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National Close the Gap Day – an initiative to promote the healthcare needs of Australia’s Indigenous communities – has come and gone for this year. However, industry groups around the country are urging the government to “make every day a Close the Gap Day”.
The overarching purpose of the annual event is to highlight the fact that there is a continued discrepancy between the health and life expectancies of people of Aboriginal and Torres Strait Island heritage and other Australians. According to Dr Steve Hambleton, president of the Australian Medical Association, the mental health and wellbeing of Indigenous people is becoming a priority.
“Poor mental health and low social and emotional wellbeing are persistent problems for many Aboriginal people and Torres Strait Islanders,” he said.
“These problems begin early in life and stay with them through adolescence and into adulthood.”
The high rates of suicide in Indigenous communities are just one indicator of this worrying phenomenon, Dr Hambleton said. Governments and healthcare groups need to take “concerted action” to tackle this issue, which is prevalent among Torres Strait Islanders in particular.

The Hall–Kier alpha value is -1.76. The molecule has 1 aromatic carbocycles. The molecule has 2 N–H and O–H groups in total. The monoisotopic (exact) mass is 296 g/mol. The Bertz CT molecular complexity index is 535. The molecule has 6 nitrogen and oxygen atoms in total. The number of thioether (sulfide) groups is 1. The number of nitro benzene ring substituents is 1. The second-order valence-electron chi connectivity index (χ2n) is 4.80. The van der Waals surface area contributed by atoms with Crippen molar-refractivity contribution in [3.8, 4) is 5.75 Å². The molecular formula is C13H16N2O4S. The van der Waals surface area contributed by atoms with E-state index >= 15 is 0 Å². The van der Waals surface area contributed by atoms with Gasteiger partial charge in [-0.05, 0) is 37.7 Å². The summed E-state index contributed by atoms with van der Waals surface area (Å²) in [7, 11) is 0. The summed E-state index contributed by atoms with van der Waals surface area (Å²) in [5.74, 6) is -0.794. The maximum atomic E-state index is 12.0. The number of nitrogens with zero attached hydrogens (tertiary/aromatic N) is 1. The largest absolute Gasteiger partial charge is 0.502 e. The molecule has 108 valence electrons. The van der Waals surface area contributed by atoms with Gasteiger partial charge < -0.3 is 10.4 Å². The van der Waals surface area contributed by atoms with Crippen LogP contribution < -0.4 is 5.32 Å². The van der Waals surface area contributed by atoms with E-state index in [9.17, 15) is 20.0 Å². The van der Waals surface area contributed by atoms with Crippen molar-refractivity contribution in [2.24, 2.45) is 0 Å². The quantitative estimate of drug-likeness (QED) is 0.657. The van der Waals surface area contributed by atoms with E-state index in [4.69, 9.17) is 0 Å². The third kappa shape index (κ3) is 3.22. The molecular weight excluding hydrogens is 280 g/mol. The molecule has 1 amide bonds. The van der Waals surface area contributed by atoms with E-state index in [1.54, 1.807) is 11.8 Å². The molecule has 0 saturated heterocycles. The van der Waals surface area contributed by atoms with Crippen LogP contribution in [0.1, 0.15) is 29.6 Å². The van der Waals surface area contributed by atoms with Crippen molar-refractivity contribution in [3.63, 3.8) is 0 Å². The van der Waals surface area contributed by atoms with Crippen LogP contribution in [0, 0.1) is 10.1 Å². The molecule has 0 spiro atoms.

Meanwhile, representatives from the Australian College of Nursing (ACN) have highlighted the unique role that nurses can play in reaching out to these communities. ACN CEO Debra Thoms said an “inter-professional” approach, which draws on input from both the community and the healthcare sector, would allow nurses to cut down the gap in life expectancy.
“As nurses work within some of the hardest-to-reach and at-risk communities, they must play an integral role in this inter-professional approach,” she said.
“Indigenous healthcare strategies should utilise a nurse’s unique reach and community engagement capabilities.”
Although this life expectancy ‘gap’ continues to narrow every year, progress needs to pick up pace in the coming years. Initiatives such as Close the Gap Day can raise awareness of the issue among the public.